Fortune’s Year-End Predictions: What We Got Right (and Wrong) in 2016

November 17, 2016, 5:00 PM UTC
President-elect Donald Trump listens as President Barack Obama talks to the media in the Oval Office Thursday, Nov. 10, 2016.
Photograph by Jabin Botsford—The Washington Post via Getty Images

The staff of Fortune recently assembled its predictions for 2017. Here’s one of our forecasts.

On target: We predicted correctly that slow growth and caution about the political climate would mean the Fed would raise rates only once in the past 12 months. We called an ongoing real estate boom (some would say bubble) in China. We predicted that new en­dorse­ment deals would put Serena Williams atop the female athlete earnings list. And we read the political tea leaves to predict that Sen. Tim Kaine would become Hillary Clinton’s running mate.

In the ballpark: We warned that an email hack linked to foreign intelligence agencies would make news. (Hello, John Podesta.) And we predicted that hoverboards would be a hot item—roughly 3 million have been sold in the U.S.—but we missed that many would be so hot they’d catch fire.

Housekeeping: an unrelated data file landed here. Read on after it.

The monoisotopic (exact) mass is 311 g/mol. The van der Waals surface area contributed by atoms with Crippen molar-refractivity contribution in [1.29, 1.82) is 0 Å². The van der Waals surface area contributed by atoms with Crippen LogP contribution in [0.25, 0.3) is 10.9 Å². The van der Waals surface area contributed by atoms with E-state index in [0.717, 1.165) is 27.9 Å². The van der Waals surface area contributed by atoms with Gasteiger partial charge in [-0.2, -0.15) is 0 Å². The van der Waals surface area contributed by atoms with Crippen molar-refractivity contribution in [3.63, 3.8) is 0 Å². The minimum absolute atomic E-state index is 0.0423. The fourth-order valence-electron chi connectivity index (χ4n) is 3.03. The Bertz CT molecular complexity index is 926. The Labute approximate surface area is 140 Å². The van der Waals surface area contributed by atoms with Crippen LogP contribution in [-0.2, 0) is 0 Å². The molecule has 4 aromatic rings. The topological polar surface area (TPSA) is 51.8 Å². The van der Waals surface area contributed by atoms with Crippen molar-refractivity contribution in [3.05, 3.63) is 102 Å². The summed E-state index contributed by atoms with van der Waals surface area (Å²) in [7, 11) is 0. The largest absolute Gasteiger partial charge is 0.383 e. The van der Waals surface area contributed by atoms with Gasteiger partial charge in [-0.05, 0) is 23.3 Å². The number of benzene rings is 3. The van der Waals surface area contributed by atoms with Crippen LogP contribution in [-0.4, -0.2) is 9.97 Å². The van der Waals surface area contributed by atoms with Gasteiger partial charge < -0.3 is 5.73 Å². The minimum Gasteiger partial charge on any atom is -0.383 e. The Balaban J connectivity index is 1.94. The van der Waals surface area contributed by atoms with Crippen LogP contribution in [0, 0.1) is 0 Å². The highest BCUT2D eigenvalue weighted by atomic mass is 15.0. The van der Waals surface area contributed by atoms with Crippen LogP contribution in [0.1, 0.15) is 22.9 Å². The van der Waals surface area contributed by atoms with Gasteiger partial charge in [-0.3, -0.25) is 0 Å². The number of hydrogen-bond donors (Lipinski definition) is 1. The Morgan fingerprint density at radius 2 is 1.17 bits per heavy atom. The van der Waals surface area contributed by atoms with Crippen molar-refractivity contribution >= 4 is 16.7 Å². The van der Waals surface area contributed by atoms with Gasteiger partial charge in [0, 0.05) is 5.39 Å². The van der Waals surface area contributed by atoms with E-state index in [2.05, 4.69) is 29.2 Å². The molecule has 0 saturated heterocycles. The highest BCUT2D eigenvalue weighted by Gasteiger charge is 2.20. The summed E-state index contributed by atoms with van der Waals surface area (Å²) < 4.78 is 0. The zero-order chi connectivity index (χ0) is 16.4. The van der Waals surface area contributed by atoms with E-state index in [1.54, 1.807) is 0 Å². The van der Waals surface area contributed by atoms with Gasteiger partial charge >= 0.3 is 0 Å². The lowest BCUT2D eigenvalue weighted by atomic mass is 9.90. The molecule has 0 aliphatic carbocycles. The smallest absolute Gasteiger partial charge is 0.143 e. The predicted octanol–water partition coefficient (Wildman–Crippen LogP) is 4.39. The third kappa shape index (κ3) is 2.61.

Off the mark: Ask us about the “Rubio/Haley 2016” T-shirts gathering dust in our garage. Like most of the media, we didn’t see Trumpism coming. We were also overoptimistic about tech, predicting a 22% surge for Apple shares (instead they fell) and a breakthrough in nuclear fusion. (Still a Star Wars–only technology, alas.) 

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